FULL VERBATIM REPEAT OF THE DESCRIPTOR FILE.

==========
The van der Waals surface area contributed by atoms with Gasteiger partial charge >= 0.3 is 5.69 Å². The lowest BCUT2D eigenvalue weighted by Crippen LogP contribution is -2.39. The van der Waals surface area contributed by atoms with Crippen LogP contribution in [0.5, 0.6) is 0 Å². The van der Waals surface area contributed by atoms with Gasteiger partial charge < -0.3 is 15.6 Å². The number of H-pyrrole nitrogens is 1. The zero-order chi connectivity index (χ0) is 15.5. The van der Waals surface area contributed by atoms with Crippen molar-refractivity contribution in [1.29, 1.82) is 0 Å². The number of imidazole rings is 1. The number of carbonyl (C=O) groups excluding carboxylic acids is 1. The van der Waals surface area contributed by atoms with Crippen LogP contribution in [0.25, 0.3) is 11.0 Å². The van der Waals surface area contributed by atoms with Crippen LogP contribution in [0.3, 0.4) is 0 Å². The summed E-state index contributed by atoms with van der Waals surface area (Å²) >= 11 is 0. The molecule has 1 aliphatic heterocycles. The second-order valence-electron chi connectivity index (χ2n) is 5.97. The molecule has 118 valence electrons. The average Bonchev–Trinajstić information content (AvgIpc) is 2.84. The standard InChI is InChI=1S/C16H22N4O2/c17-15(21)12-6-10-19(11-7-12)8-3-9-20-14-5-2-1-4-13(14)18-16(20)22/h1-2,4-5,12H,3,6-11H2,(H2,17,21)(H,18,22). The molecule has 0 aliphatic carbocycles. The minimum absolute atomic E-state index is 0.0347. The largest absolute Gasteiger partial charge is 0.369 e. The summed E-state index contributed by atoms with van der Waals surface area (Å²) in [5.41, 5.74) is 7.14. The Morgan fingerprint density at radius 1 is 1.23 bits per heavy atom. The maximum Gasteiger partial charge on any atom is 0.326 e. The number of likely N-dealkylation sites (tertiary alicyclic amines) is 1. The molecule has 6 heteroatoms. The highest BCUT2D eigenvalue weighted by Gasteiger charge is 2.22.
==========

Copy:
The van der Waals surface area contributed by atoms with Gasteiger partial charge >= 0.3 is 5.69 Å². The lowest BCUT2D eigenvalue weighted by Crippen LogP contribution is -2.39. The van der Waals surface area contributed by atoms with Crippen LogP contribution in [0.5, 0.6) is 0 Å². The van der Waals surface area contributed by atoms with Gasteiger partial charge < -0.3 is 15.6 Å². The number of H-pyrrole nitrogens is 1. The zero-order chi connectivity index (χ0) is 15.5. The van der Waals surface area contributed by atoms with Crippen molar-refractivity contribution in [1.29, 1.82) is 0 Å². The number of imidazole rings is 1. The number of carbonyl (C=O) groups excluding carboxylic acids is 1. The van der Waals surface area contributed by atoms with Crippen LogP contribution in [0.25, 0.3) is 11.0 Å². The van der Waals surface area contributed by atoms with Crippen LogP contribution in [0.3, 0.4) is 0 Å². The summed E-state index contributed by atoms with van der Waals surface area (Å²) >= 11 is 0. The molecule has 1 aliphatic heterocycles. The second-order valence-electron chi connectivity index (χ2n) is 5.97. The molecule has 118 valence electrons. The average Bonchev–Trinajstić information content (AvgIpc) is 2.84. The standard InChI is InChI=1S/C16H22N4O2/c17-15(21)12-6-10-19(11-7-12)8-3-9-20-14-5-2-1-4-13(14)18-16(20)22/h1-2,4-5,12H,3,6-11H2,(H2,17,21)(H,18,22). The molecule has 0 aliphatic carbocycles. The minimum absolute atomic E-state index is 0.0347. The largest absolute Gasteiger partial charge is 0.369 e. The summed E-state index contributed by atoms with van der Waals surface area (Å²) in [5.41, 5.74) is 7.14. The Morgan fingerprint density at radius 1 is 1.23 bits per heavy atom. The maximum Gasteiger partial charge on any atom is 0.326 e. The number of likely N-dealkylation sites (tertiary alicyclic amines) is 1. The molecule has 6 heteroatoms. The highest BCUT2D eigenvalue weighted by Gasteiger charge is 2.22.